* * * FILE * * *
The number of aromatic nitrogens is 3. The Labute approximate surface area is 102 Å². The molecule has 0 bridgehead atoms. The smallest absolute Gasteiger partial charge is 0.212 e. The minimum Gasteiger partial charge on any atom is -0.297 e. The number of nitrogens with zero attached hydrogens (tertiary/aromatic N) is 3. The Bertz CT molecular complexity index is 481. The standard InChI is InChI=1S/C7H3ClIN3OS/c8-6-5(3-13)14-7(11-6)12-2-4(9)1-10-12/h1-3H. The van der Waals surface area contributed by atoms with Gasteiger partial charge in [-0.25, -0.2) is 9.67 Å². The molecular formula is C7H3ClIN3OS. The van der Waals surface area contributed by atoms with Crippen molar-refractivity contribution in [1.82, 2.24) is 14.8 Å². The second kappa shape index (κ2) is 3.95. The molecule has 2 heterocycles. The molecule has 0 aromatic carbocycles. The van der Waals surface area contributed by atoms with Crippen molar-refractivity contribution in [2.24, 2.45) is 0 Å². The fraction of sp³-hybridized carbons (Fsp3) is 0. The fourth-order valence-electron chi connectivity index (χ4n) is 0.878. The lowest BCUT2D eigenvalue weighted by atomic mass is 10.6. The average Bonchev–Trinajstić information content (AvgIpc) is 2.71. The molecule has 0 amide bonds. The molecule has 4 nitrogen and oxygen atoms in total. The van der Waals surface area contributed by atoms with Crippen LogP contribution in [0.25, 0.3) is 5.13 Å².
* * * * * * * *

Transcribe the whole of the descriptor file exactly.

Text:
The number of aromatic nitrogens is 3. The Labute approximate surface area is 102 Å². The molecule has 0 bridgehead atoms. The smallest absolute Gasteiger partial charge is 0.212 e. The minimum Gasteiger partial charge on any atom is -0.297 e. The number of nitrogens with zero attached hydrogens (tertiary/aromatic N) is 3. The Bertz CT molecular complexity index is 481. The standard InChI is InChI=1S/C7H3ClIN3OS/c8-6-5(3-13)14-7(11-6)12-2-4(9)1-10-12/h1-3H. The van der Waals surface area contributed by atoms with Gasteiger partial charge in [-0.25, -0.2) is 9.67 Å². The molecular formula is C7H3ClIN3OS. The van der Waals surface area contributed by atoms with Crippen molar-refractivity contribution in [1.82, 2.24) is 14.8 Å². The second kappa shape index (κ2) is 3.95. The molecule has 2 heterocycles. The molecule has 0 aromatic carbocycles. The van der Waals surface area contributed by atoms with Crippen molar-refractivity contribution in [2.24, 2.45) is 0 Å². The fraction of sp³-hybridized carbons (Fsp3) is 0. The fourth-order valence-electron chi connectivity index (χ4n) is 0.878. The lowest BCUT2D eigenvalue weighted by atomic mass is 10.6. The average Bonchev–Trinajstić information content (AvgIpc) is 2.71. The molecule has 0 amide bonds. The molecule has 4 nitrogen and oxygen atoms in total. The van der Waals surface area contributed by atoms with Crippen LogP contribution in [0.25, 0.3) is 5.13 Å².